The projects slated to be funded through a countywide increase in sales tax would benefit the community, city and county officials told the Garden City Community College Board of Trustees Tuesday night, adding that making them happen through an increase in sales tax as opposed to higher property taxes would be good, as well.

County Commissioner Dr. Bill Clifford and Mayor Melvin Dale spoke with trustees about the proposed sales tax increase of .3 percent — or .30 cents — which if passed on a public vote in November, would help fund improvements to a section of Jennie Barker Road approximate to the intersection at Kansas Highway 156; construction, operation and maintenance of a third fire station and related public safety facilities on the east side of town; and the construction and operation of an 11,068-square-foot indoor shooting range intended for use by local law enforcement, GCCC criminal justice classes and the public; and improvements at Lee Richardson Zoo.

“We at the city and county have struggled with certain community needs the last several years. … But we needed a way forward on several community needs, and we feel that the sales tax initiative is the best way forward because we all want to avoid using property tax,” Clifford said. “These are things the community needs. These are things we need to leave for our children and grandchildren in our community.”

Clifford said Jennie Barker Road has become the "bypass of the bypass" and that improvements to the road are needed, to include expanding the street by three lanes, with curb and guttering, as well as sidewalks and adding a traffic signal at K-156.

“This section needs improvements to more urban standards,” he said.

The third fire station would be located just south of Jennie Barker Road on Schulman Avenue.

“We in the county will be able to put EMS out there. We already have the personnel and the equipment to go out there now,” Clifford said, adding that there would not be any additional expenses to put EMS out there. “This facility on the east side will improve responses on the east side of town where we have an increase in industrial development and increased residential development. In fact, I was thinking about it last night, I live in Southwind and that (EMS) station on Mary Street gets to Holcomb faster than it gets to me in Southwind, so this will improve response with EMS and fire. … Getting emergency responders faster is a benefit to all of our citizens.”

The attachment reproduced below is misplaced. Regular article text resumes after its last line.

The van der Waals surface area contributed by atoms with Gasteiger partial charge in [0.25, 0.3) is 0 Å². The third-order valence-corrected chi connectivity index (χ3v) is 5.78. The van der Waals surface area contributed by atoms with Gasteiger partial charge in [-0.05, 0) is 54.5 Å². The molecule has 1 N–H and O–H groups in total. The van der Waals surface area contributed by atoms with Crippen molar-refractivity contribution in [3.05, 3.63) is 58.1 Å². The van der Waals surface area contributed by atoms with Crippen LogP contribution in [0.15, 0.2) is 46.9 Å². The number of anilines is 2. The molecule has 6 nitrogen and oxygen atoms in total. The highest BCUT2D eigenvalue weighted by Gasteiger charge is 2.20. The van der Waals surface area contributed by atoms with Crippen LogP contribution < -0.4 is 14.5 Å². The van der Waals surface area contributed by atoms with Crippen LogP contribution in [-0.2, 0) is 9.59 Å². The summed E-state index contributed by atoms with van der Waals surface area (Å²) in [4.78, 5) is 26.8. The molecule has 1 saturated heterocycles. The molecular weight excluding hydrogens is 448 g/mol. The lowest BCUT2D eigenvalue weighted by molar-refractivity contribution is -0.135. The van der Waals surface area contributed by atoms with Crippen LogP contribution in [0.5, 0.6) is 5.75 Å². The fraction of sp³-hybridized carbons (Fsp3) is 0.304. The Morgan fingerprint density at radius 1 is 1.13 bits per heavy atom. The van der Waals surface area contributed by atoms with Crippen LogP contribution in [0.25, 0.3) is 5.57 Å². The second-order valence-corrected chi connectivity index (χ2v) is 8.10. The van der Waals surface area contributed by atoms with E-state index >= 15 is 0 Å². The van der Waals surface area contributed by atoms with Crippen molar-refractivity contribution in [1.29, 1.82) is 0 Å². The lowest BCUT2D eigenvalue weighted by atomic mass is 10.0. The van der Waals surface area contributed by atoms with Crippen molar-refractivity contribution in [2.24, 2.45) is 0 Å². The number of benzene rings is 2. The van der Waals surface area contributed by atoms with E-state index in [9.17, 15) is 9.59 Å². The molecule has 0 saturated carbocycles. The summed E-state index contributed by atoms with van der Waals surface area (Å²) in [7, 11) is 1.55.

The shooting range would would be located on Old Highway 83 and would offer more realistic training for law enforcement instead of them just shooting straight at targets, Clifford said.

Zoo improvements that would benefit from the sales tax increase includes updates to both the flamingo and primate exhibits, as well as expansion of the zoo’s animal health facility, which would ultimately be better for the animals, zoo staff and guests, Clifford said.

Trustee Jeff Crist asked if the sales tax issue doesn’t pass, are both the city and county considering an increase in property taxes to fund the projects.

“We have no plan after this. This is our number one goal,” Dale said of the sales tax plan. “A project of this size would be just horrendous to try and raise property tax enough to invest, probably $15 to $18 million. This is a project to take care of those projects that have been on CIP (Capital Improvement Plan) for probably 10 years. It’s going to be the biggest project, it’s going to go forward, and it will probably last 15 years before we see something of this size again.”

Trustee Merilyn Douglass asked if there were any ways the college can help with the ballot issue. Clifford said college officials could encourage people to register to vote and just to vote in general.

If passed, the sales tax hike would take effect April 1, 2018, and sunset after 15 years. The increase would yield about $2.15 million in annual revenues, according to city officials.

All together, the projects will cost — without operating cost expenses included — about $11,080,000.